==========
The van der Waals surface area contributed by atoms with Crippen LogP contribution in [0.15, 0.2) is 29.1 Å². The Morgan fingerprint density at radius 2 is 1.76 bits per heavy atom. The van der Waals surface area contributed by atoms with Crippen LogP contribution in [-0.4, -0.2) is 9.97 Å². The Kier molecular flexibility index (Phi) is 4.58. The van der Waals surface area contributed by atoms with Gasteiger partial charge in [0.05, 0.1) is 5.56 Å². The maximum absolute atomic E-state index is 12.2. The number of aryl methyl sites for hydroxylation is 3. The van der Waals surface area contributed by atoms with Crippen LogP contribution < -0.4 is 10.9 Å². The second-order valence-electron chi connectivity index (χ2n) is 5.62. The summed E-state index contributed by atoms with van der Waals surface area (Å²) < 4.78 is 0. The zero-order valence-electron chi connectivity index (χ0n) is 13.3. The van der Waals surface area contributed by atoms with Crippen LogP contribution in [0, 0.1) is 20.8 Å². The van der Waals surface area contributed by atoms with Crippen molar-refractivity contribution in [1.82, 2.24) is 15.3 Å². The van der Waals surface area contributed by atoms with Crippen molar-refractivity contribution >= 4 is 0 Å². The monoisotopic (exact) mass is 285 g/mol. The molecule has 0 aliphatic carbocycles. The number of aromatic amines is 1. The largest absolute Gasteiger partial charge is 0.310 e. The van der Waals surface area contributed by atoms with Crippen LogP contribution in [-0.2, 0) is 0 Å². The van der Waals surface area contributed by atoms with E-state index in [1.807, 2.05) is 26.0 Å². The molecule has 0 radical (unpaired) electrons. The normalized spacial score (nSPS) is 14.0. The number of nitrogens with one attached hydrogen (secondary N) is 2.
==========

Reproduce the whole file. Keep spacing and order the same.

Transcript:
The van der Waals surface area contributed by atoms with Crippen LogP contribution in [0.15, 0.2) is 29.1 Å². The Morgan fingerprint density at radius 2 is 1.76 bits per heavy atom. The van der Waals surface area contributed by atoms with Crippen LogP contribution in [-0.4, -0.2) is 9.97 Å². The Kier molecular flexibility index (Phi) is 4.58. The van der Waals surface area contributed by atoms with Gasteiger partial charge in [0.05, 0.1) is 5.56 Å². The maximum absolute atomic E-state index is 12.2. The number of aryl methyl sites for hydroxylation is 3. The van der Waals surface area contributed by atoms with Crippen LogP contribution < -0.4 is 10.9 Å². The second-order valence-electron chi connectivity index (χ2n) is 5.62. The summed E-state index contributed by atoms with van der Waals surface area (Å²) < 4.78 is 0. The zero-order valence-electron chi connectivity index (χ0n) is 13.3. The van der Waals surface area contributed by atoms with Crippen LogP contribution in [0, 0.1) is 20.8 Å². The van der Waals surface area contributed by atoms with Crippen molar-refractivity contribution in [1.82, 2.24) is 15.3 Å². The van der Waals surface area contributed by atoms with Crippen molar-refractivity contribution >= 4 is 0 Å². The monoisotopic (exact) mass is 285 g/mol. The molecule has 0 aliphatic carbocycles. The number of aromatic amines is 1. The largest absolute Gasteiger partial charge is 0.310 e. The van der Waals surface area contributed by atoms with Crippen LogP contribution in [-0.2, 0) is 0 Å². The van der Waals surface area contributed by atoms with E-state index in [1.807, 2.05) is 26.0 Å². The molecule has 0 radical (unpaired) electrons. The normalized spacial score (nSPS) is 14.0. The number of nitrogens with one attached hydrogen (secondary N) is 2.